RHEL 8 and Chrony – Part 1

The Network Time Protocol or NTP is essential for synchronizing system clocks across your environment. Having a reliable and accurate time service is not only important for many different applications but for logging and auditing as well. In RHEL 8, Chrony is used for implementing NTP. In Part 1, we will review setting this service up as a client and look at the basic functionality of the chronyc command to interact with the chrony daemon, chronyd.

Client Setup

Install the Chrony package

# dnf install chrony

Enable and start the chrony daemon

# systemctl enable chronyd
# systemctl start chronyd

Verify NTP is working by using the chronyc command to display the current time sources. You can use the -v verbose flag to display a description for each column

# chronyc sources
210 Number of sources = 4
MS Name/IP address         Stratum Poll Reach LastRx Last sample               
^+ voipmonitor.wci.com           2   6    17     1  -2428us[-3365us] +/-   85ms
^* clock.trit.net                2   6    17     1   -362us[-1299us] +/-   94ms
^- radio-sunshine.org            2   6    17     1  -5644us[-5644us] +/-  177ms
^* time.cloudflare.com          2   6    17     0    +12ms[  +12ms] +/-  205ms

As you can see, Chrony is already configured to a pool of NTP sources. This is enabled by default within the configuration file /etc/chrony.conf.

# grep ^server /etc/chrony.conf
server 0.rhel.pool.ntp.org
server 1.rhel.pool.ntp.org
server 2.rhel.pool.ntp.org
server 3.rhel.pool.ntp.org

Add your own NTP Server

Edit the /etc/chrony.conf configuration file to add your own local time server. You can specify the ip or dns name. (See Part 2 for Server setup)

# vi /etc/chrony.conf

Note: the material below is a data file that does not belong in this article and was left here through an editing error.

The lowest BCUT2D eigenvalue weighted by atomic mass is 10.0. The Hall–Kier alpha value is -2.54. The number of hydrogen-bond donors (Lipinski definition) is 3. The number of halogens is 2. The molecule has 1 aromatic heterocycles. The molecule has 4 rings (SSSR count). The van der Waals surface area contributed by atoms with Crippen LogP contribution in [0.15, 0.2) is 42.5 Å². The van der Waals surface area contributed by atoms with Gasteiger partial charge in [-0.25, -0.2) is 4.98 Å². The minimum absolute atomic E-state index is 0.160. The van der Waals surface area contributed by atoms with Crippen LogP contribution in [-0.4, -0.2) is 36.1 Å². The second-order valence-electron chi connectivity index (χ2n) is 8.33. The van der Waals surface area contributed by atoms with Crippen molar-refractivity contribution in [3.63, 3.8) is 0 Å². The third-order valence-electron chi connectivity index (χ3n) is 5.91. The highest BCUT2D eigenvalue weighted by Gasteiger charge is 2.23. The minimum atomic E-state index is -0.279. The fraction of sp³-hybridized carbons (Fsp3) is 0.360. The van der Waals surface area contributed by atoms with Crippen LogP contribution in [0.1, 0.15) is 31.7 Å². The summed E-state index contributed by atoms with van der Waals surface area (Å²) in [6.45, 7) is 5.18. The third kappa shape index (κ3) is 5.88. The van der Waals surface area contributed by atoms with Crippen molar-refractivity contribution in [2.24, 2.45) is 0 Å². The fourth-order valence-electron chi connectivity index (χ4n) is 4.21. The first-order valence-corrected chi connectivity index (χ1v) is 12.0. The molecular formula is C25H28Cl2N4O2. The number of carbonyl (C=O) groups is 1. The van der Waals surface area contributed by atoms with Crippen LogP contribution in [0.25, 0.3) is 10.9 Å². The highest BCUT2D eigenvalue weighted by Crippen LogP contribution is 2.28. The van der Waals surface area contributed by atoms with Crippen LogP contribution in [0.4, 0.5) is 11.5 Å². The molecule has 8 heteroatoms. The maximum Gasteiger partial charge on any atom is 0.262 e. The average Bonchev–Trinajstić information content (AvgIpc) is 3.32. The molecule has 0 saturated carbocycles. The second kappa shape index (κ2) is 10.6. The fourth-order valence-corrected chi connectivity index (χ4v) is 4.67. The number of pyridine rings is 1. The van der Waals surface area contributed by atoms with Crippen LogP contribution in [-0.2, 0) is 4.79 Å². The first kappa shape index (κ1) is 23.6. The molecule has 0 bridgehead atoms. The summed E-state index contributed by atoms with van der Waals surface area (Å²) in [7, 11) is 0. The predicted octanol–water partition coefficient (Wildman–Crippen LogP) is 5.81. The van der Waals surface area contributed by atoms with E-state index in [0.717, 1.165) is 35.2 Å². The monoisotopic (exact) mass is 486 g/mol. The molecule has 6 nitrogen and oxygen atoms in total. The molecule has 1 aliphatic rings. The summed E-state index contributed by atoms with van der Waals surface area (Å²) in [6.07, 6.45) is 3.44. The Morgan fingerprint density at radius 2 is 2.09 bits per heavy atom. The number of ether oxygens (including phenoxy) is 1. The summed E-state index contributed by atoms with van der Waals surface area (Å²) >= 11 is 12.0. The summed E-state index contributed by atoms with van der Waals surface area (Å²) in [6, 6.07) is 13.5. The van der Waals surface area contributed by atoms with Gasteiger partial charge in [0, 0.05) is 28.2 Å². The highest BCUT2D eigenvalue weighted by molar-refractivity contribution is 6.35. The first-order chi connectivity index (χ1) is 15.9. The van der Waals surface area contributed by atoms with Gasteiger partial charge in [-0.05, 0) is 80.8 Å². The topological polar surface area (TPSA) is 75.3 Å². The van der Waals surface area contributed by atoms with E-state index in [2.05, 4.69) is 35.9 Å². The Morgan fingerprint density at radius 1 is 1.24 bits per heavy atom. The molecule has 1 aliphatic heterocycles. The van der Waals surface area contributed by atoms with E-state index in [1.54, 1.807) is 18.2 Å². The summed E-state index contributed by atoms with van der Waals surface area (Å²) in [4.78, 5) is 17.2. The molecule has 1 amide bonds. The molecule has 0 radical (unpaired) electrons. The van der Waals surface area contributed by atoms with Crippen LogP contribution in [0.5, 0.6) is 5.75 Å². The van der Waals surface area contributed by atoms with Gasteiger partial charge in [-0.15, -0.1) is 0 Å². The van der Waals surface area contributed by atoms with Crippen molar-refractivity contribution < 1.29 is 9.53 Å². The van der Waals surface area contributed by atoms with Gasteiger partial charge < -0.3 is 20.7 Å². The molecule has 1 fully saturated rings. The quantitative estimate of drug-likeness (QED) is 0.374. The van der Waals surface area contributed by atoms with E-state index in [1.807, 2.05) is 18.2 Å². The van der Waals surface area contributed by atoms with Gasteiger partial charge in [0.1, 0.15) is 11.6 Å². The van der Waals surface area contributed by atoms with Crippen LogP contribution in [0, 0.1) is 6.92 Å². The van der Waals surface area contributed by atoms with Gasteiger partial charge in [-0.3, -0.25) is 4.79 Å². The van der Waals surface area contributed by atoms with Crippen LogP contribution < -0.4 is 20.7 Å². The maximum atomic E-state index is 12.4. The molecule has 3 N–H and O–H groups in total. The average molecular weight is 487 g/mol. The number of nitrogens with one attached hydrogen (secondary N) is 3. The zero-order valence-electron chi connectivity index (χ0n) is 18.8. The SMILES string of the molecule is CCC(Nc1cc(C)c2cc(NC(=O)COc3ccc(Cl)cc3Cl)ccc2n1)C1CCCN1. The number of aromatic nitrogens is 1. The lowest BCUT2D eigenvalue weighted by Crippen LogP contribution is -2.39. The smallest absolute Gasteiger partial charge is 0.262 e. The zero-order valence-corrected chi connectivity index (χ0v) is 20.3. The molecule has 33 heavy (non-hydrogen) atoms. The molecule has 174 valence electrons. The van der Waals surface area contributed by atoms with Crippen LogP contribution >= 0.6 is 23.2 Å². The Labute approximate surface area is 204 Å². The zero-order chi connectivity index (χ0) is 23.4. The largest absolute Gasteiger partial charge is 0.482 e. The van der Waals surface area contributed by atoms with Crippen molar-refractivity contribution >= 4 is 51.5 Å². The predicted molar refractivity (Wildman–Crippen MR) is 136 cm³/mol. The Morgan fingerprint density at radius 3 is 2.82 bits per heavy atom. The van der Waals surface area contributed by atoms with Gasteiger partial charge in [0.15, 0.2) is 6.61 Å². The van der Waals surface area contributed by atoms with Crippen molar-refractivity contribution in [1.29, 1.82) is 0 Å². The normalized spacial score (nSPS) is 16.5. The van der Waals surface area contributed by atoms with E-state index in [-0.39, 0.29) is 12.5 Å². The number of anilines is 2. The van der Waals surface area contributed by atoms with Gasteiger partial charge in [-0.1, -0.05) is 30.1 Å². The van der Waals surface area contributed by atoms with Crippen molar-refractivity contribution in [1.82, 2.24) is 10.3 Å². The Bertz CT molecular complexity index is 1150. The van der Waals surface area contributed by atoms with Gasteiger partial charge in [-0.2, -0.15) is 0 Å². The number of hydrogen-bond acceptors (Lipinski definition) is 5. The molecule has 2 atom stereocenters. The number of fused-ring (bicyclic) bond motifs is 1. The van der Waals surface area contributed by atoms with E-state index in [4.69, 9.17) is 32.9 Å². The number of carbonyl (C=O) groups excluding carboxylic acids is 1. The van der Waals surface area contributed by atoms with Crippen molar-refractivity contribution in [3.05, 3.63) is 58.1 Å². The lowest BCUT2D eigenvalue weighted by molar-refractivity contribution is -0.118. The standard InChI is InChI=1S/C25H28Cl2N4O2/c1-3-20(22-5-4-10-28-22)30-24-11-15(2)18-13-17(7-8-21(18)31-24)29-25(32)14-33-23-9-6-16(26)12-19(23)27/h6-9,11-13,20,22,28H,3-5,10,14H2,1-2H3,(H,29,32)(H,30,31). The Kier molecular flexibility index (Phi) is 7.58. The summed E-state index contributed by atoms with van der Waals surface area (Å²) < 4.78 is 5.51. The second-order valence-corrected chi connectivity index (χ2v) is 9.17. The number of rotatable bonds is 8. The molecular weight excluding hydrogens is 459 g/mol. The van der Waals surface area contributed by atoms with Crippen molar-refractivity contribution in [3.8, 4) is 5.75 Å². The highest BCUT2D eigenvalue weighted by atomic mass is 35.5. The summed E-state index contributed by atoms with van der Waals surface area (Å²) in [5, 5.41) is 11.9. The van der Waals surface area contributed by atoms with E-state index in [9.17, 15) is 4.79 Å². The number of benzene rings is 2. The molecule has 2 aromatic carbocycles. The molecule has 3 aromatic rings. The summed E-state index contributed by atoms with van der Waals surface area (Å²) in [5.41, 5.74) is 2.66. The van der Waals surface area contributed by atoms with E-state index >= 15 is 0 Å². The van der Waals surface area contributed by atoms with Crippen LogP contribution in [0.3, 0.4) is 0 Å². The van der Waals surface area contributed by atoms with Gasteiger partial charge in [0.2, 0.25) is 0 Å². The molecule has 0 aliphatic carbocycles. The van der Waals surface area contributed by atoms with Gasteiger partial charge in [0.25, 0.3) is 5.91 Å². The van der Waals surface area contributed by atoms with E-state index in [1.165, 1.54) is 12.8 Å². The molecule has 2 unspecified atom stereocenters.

server t1.networklogician.com

Restart the Chrony daemon and verify the new source

# systemctl restart chronyd

# chronyc sources
210 Number of sources = 5
MS Name/IP address         Stratum Poll Reach LastRx Last sample
^? t1.networklogician.com      1   6     1    27  -3350us[-1785us] +/-   53ms
^- voipmonitor.wci.com           2   6    17    21  +2542us[+2542us] +/-   68ms
^- clock.trit.net                3   6    17    22  -6294us[-9084us] +/-  147ms
^+ radio-sunshine.org            2   6    17    21  -3355us[-6145us] +/-   75ms
^* time.cloudflare.com           3   6    17    21  +1421us[-1369us] +/-   36ms

Other monitoring options that are useful to keep in mind when using the chronyc command are – rtcdata, smoothing, sources, sourcestats and tracking. You can review the manpage for a complete list or run help from the interactive terminal you get by running chronyc without options.

# chronyc

chronyc> help

In Part 2, we will cover the steps to setup the Chrony server and some of the main configuration options available within /etc/chrony.conf.

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